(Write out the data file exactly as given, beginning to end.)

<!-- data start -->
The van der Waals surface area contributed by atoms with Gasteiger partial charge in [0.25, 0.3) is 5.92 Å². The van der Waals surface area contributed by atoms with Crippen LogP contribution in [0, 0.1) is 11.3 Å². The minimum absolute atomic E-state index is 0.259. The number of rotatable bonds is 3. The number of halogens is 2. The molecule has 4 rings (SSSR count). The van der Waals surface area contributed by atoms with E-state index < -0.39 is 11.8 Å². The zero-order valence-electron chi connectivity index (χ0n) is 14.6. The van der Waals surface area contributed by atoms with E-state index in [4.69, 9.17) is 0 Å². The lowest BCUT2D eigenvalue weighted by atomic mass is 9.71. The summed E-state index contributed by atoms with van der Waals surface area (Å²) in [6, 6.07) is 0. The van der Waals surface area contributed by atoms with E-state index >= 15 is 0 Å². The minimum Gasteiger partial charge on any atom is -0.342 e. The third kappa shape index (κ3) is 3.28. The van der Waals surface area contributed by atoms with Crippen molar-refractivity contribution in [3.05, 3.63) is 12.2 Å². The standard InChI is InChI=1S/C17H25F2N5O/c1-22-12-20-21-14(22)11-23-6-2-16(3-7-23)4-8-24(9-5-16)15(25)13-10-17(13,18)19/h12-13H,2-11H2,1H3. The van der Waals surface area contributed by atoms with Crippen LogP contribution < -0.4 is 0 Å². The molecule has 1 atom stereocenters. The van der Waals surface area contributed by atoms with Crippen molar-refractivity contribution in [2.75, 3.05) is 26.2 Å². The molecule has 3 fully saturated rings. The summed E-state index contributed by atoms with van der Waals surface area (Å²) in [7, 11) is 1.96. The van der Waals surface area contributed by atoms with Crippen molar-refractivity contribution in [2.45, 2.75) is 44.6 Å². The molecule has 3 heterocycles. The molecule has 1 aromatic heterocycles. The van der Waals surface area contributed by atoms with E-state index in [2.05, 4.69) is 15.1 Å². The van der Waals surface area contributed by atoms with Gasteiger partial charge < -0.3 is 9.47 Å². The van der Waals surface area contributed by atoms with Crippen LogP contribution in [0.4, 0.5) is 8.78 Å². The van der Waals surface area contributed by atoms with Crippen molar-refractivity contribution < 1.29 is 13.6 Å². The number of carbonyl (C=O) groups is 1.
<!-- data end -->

The van der Waals surface area contributed by atoms with Gasteiger partial charge in [0.25, 0.3) is 5.92 Å². The van der Waals surface area contributed by atoms with Crippen LogP contribution in [0, 0.1) is 11.3 Å². The minimum absolute atomic E-state index is 0.259. The number of rotatable bonds is 3. The number of halogens is 2. The molecule has 4 rings (SSSR count). The van der Waals surface area contributed by atoms with E-state index < -0.39 is 11.8 Å². The zero-order valence-electron chi connectivity index (χ0n) is 14.6. The van der Waals surface area contributed by atoms with E-state index in [4.69, 9.17) is 0 Å². The lowest BCUT2D eigenvalue weighted by atomic mass is 9.71. The summed E-state index contributed by atoms with van der Waals surface area (Å²) in [6, 6.07) is 0. The van der Waals surface area contributed by atoms with E-state index >= 15 is 0 Å². The minimum Gasteiger partial charge on any atom is -0.342 e. The third kappa shape index (κ3) is 3.28. The van der Waals surface area contributed by atoms with Crippen molar-refractivity contribution in [3.05, 3.63) is 12.2 Å². The standard InChI is InChI=1S/C17H25F2N5O/c1-22-12-20-21-14(22)11-23-6-2-16(3-7-23)4-8-24(9-5-16)15(25)13-10-17(13,18)19/h12-13H,2-11H2,1H3. The van der Waals surface area contributed by atoms with Crippen LogP contribution < -0.4 is 0 Å². The molecule has 1 atom stereocenters. The van der Waals surface area contributed by atoms with Crippen molar-refractivity contribution in [2.75, 3.05) is 26.2 Å². The molecule has 3 fully saturated rings. The summed E-state index contributed by atoms with van der Waals surface area (Å²) in [7, 11) is 1.96. The van der Waals surface area contributed by atoms with Crippen molar-refractivity contribution in [2.45, 2.75) is 44.6 Å². The molecule has 3 heterocycles. The molecule has 1 aromatic heterocycles. The van der Waals surface area contributed by atoms with E-state index in [2.05, 4.69) is 15.1 Å². The van der Waals surface area contributed by atoms with Gasteiger partial charge < -0.3 is 9.47 Å². The van der Waals surface area contributed by atoms with Crippen LogP contribution in [0.4, 0.5) is 8.78 Å². The van der Waals surface area contributed by atoms with Crippen molar-refractivity contribution < 1.29 is 13.6 Å². The number of carbonyl (C=O) groups is 1.